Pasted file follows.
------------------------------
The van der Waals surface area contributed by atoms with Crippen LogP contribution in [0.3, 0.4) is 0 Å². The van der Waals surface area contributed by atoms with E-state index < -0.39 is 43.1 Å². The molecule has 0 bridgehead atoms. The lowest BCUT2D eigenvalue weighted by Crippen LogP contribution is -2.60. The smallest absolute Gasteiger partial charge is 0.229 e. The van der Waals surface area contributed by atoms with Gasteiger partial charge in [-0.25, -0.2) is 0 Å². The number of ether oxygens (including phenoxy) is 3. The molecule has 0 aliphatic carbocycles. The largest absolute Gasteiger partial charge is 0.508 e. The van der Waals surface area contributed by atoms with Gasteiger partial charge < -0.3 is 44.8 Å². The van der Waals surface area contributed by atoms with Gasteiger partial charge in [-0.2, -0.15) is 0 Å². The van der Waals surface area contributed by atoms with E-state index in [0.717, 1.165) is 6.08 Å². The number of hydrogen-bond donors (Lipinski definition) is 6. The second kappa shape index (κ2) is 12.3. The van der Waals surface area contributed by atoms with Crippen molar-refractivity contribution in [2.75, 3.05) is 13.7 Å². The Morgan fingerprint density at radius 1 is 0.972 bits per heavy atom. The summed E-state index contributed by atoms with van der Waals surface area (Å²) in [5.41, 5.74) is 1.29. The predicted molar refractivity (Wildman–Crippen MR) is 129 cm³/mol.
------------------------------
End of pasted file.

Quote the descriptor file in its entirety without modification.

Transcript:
The van der Waals surface area contributed by atoms with Crippen LogP contribution in [0.3, 0.4) is 0 Å². The van der Waals surface area contributed by atoms with E-state index < -0.39 is 43.1 Å². The molecule has 0 bridgehead atoms. The lowest BCUT2D eigenvalue weighted by Crippen LogP contribution is -2.60. The smallest absolute Gasteiger partial charge is 0.229 e. The van der Waals surface area contributed by atoms with Gasteiger partial charge in [-0.25, -0.2) is 0 Å². The number of ether oxygens (including phenoxy) is 3. The molecule has 0 aliphatic carbocycles. The largest absolute Gasteiger partial charge is 0.508 e. The van der Waals surface area contributed by atoms with Gasteiger partial charge < -0.3 is 44.8 Å². The van der Waals surface area contributed by atoms with Gasteiger partial charge in [-0.2, -0.15) is 0 Å². The van der Waals surface area contributed by atoms with E-state index in [0.717, 1.165) is 6.08 Å². The number of hydrogen-bond donors (Lipinski definition) is 6. The second kappa shape index (κ2) is 12.3. The van der Waals surface area contributed by atoms with Crippen molar-refractivity contribution in [2.75, 3.05) is 13.7 Å². The Morgan fingerprint density at radius 1 is 0.972 bits per heavy atom. The summed E-state index contributed by atoms with van der Waals surface area (Å²) in [5.41, 5.74) is 1.29. The predicted molar refractivity (Wildman–Crippen MR) is 129 cm³/mol.